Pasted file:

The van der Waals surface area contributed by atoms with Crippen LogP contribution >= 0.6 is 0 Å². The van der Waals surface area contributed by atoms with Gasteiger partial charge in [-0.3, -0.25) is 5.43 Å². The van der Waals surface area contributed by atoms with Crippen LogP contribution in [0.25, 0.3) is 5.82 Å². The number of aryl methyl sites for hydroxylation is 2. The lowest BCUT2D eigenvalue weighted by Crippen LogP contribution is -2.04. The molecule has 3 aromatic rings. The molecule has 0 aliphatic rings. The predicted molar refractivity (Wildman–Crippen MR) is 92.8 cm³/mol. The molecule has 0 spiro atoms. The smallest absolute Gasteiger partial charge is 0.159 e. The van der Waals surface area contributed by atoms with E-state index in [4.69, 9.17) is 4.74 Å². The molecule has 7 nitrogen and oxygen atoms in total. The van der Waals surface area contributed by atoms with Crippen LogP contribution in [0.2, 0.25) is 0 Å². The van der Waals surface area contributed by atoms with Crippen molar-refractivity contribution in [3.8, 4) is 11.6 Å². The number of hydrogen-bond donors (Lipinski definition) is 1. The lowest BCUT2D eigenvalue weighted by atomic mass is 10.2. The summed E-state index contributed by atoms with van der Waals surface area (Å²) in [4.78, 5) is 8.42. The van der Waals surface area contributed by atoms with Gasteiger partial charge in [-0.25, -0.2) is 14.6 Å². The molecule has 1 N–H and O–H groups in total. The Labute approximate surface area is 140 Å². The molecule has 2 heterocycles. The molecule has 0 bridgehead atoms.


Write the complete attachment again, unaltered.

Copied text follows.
The van der Waals surface area contributed by atoms with Crippen LogP contribution >= 0.6 is 0 Å². The van der Waals surface area contributed by atoms with Gasteiger partial charge in [-0.3, -0.25) is 5.43 Å². The van der Waals surface area contributed by atoms with Crippen LogP contribution in [0.25, 0.3) is 5.82 Å². The number of aryl methyl sites for hydroxylation is 2. The lowest BCUT2D eigenvalue weighted by Crippen LogP contribution is -2.04. The molecule has 3 aromatic rings. The molecule has 0 aliphatic rings. The predicted molar refractivity (Wildman–Crippen MR) is 92.8 cm³/mol. The molecule has 0 spiro atoms. The smallest absolute Gasteiger partial charge is 0.159 e. The van der Waals surface area contributed by atoms with E-state index in [4.69, 9.17) is 4.74 Å². The molecule has 7 nitrogen and oxygen atoms in total. The van der Waals surface area contributed by atoms with Crippen LogP contribution in [0.2, 0.25) is 0 Å². The van der Waals surface area contributed by atoms with Crippen molar-refractivity contribution in [3.8, 4) is 11.6 Å². The number of hydrogen-bond donors (Lipinski definition) is 1. The lowest BCUT2D eigenvalue weighted by atomic mass is 10.2. The summed E-state index contributed by atoms with van der Waals surface area (Å²) in [4.78, 5) is 8.42. The van der Waals surface area contributed by atoms with Gasteiger partial charge in [-0.25, -0.2) is 14.6 Å². The molecule has 1 N–H and O–H groups in total. The Labute approximate surface area is 140 Å². The molecule has 2 heterocycles. The molecule has 0 bridgehead atoms.